– Dennis

    15. Slight correction: Ford is only giving a Flex to *one* blogger. We typically allow multi-day to week-long test drives to media representatives.

      We’re also running a contest to put 100 digital influencers in the Ford Fiesta for 6 months. http://www.fiestamovement.com

      Scott Monty
      Global Digital Communications
      Ford Motor Company

    16. The automakers are loaning review units to key influencers, as they always have. The difference is that today, these influencers are less and less of the print variety.

      Another example: Audi recently loaned Guy a R8 and a Q7 TDI. Guy goes outside his normal scope of coverage, but that’s cool … the company’s reaching their audience in a new way. And Guy did a great job. I’d hire him as a stringer …

    17. Great roundup.

      I don’t want to be too self-serving and imply my blog is that popular, but I did explore sponsored posts first-hand when WhitePages.com flew me out to Seattle and thus had expenses covered for an experience: http://www.marketersstudio.com/2008/08/how-to-kick-off.html

      It’s a little different than the goods/services approach.

      I also published a Media Sponsorship policy when I promoted an event in exchange for passes and visibility from it. http://www.marketersstudio.com/media-sponsorship-policy.html

    18. A true sponsorship should add value to the audience of a property and the property itself. I’m not sure if some of these sponsored conversations (aka a “thanks to our sponsors” post) truly add value to the communities/blogs they take place on. I think there is a difference between sponsored conversations and sponsored posts, in some cases. What do you think?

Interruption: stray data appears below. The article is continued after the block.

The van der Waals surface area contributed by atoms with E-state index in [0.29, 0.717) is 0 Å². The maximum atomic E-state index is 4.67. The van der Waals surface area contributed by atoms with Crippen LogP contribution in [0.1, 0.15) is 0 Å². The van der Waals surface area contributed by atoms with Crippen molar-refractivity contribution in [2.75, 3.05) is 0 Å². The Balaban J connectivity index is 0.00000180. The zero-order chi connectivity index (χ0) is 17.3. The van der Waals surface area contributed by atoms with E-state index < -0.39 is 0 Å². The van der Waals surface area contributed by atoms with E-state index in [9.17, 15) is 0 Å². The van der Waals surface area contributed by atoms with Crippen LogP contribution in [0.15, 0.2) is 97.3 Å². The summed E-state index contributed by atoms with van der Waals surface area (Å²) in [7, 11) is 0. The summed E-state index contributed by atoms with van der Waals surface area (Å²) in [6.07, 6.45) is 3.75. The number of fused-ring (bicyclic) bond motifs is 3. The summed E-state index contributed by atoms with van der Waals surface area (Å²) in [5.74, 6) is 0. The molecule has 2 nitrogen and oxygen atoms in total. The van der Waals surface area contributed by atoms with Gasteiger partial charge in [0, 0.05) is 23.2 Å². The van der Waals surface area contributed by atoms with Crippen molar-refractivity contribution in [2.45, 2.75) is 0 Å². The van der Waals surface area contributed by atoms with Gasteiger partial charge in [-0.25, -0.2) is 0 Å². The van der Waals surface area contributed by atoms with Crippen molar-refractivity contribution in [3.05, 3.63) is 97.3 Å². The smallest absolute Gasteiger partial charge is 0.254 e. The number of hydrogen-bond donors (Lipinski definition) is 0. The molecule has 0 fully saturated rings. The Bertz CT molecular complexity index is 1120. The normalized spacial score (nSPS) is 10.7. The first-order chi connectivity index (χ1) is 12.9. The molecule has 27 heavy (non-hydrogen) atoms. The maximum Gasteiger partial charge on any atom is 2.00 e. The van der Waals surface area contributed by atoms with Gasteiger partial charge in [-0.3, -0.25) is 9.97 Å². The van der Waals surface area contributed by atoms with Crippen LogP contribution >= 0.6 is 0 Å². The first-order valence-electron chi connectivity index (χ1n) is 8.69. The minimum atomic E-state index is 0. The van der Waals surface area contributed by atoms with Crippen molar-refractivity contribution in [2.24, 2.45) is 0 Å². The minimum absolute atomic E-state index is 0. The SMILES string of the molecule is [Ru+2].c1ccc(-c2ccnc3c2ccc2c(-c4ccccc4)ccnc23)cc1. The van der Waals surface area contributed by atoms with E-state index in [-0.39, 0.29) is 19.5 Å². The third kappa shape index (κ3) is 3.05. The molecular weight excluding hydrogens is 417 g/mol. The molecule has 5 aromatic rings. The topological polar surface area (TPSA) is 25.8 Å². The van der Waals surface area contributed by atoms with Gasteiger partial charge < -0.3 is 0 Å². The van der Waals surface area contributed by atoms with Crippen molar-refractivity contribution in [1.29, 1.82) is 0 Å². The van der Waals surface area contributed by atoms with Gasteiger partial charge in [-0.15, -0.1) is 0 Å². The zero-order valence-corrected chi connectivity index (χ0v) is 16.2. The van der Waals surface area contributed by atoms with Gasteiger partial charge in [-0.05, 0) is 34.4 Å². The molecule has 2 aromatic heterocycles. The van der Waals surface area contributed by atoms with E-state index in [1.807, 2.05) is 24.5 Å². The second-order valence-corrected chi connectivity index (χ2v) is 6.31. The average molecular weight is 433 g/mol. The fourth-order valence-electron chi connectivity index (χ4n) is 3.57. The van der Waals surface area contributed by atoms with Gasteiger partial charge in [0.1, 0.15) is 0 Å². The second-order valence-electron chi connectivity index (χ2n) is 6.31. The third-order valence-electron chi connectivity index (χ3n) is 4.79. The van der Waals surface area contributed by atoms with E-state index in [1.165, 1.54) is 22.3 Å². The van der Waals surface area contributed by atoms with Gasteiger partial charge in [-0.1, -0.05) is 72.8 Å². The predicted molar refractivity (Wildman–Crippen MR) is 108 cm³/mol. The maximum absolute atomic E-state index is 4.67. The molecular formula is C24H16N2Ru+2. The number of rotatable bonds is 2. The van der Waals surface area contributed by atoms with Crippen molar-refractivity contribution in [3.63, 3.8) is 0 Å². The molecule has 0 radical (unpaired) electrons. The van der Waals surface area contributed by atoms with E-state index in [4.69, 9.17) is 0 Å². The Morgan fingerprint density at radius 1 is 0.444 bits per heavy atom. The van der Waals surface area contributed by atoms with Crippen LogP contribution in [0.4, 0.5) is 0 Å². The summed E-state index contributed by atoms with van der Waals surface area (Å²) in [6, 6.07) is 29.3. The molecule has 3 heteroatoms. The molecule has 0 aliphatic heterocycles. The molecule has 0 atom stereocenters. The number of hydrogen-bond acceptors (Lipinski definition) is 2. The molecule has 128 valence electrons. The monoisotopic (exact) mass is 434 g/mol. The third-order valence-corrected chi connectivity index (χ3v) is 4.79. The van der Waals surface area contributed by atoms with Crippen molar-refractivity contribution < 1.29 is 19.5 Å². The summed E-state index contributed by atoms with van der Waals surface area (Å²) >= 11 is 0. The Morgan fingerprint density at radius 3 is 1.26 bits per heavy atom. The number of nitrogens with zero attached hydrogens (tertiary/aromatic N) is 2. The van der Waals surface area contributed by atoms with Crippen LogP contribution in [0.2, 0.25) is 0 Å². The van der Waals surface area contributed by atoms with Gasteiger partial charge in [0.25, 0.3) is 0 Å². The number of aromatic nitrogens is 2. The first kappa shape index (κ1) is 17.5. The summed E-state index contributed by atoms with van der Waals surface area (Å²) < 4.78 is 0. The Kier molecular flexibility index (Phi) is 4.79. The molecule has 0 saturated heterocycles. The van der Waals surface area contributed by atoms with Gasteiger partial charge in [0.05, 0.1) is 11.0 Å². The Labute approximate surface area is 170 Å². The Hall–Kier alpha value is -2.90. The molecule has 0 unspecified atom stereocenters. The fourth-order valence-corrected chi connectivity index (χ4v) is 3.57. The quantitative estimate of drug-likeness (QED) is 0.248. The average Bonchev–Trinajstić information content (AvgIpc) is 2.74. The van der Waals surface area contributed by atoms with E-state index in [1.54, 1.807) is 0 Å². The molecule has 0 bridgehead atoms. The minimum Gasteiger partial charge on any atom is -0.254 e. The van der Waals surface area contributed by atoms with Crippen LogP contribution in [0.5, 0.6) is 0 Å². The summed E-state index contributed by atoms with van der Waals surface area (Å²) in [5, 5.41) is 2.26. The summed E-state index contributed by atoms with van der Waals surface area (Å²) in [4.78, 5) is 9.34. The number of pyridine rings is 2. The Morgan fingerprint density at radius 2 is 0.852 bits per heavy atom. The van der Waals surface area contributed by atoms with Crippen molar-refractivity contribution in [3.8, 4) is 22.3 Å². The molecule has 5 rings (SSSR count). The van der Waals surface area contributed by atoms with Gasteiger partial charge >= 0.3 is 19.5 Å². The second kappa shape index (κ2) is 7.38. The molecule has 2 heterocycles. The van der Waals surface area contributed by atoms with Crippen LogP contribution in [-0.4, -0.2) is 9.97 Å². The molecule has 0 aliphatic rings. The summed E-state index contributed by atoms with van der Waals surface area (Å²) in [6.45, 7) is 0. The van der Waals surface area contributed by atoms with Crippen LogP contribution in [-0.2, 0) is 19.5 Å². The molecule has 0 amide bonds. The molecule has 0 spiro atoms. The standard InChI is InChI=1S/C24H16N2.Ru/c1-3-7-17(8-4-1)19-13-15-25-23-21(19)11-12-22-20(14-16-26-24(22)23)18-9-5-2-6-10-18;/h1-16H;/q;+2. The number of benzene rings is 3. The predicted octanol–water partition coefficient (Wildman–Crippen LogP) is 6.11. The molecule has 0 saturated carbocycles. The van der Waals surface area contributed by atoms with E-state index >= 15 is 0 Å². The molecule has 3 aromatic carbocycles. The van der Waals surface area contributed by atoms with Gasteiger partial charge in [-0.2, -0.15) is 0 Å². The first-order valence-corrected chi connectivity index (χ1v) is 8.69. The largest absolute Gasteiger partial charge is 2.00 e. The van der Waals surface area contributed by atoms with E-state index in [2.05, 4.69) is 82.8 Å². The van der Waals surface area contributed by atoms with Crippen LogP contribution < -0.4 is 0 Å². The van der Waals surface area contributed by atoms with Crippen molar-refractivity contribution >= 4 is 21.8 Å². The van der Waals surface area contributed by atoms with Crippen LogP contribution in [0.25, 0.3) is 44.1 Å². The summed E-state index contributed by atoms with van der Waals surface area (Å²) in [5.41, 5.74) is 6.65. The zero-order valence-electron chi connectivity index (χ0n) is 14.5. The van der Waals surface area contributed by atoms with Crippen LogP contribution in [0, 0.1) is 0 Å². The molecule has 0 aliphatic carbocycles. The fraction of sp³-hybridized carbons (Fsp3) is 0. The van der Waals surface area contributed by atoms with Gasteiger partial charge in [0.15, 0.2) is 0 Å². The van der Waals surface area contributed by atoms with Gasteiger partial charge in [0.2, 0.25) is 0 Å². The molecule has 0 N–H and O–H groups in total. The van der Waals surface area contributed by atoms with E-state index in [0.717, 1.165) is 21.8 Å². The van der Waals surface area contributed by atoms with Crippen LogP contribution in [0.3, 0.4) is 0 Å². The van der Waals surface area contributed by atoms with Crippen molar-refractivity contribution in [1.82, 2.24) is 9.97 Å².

19. Jason

      Yes, you’re right, there’s a big range between these types of sponsored posts, from advertorial, product try out, payola, product placement.

      However the one thing is, that the brand is paying for access to the influence of the blog property.

    20. I’m glad to see you bringing this issue to light, Jeremiah. Disclosure is critical, or publishers will lose the trust of their audience.

      More and more, I’m seeing an integrated strategies when it comes to blogs, combining the PR efforts of a brand with their advertising. Advertising is in a sense disclosure, and a great way for brands to participate in social media conversations, without paying for specific posts. The hard part is the ad targeting, enabling the brand to reach their target audience paying attention to conversations taking place across a fragmented media landscape. However, the upside is huge.

    21. Jeremy et al. As Janet commented on your post (#21) the other day, we’ve launched and manage a growing number of sponsored conversations that we think clear, by a wide margin, the integrity bar as well as achieve real results for our clients. We hope you’ll consider them for inclusion in the list above.

      Among them are the The AppGap, sponsored by Intuit, on work-related practices, apps and tips, and the FASTforward Blog, initially sponsored by FAST Search & Transfer and now by Microsoft, their acquirer, which obsessively covers and comments on Enterprise 2.0 and social computing.

      The model: pay independent bloggers, all well known in their fields and some familiar to you, to contribute to a group discussion about the general category a company and its customers care about, rather than about the company itself. The sponsors’ support entitles them to acknowledgement and real estate on the site as well as the right to publish “sponsored posts” that are clearly differentiated in the flow of the blog, as well as individually here, in the example of the FAST blog, here in the example of the AppGap, and all is clearly stated in the blog policies.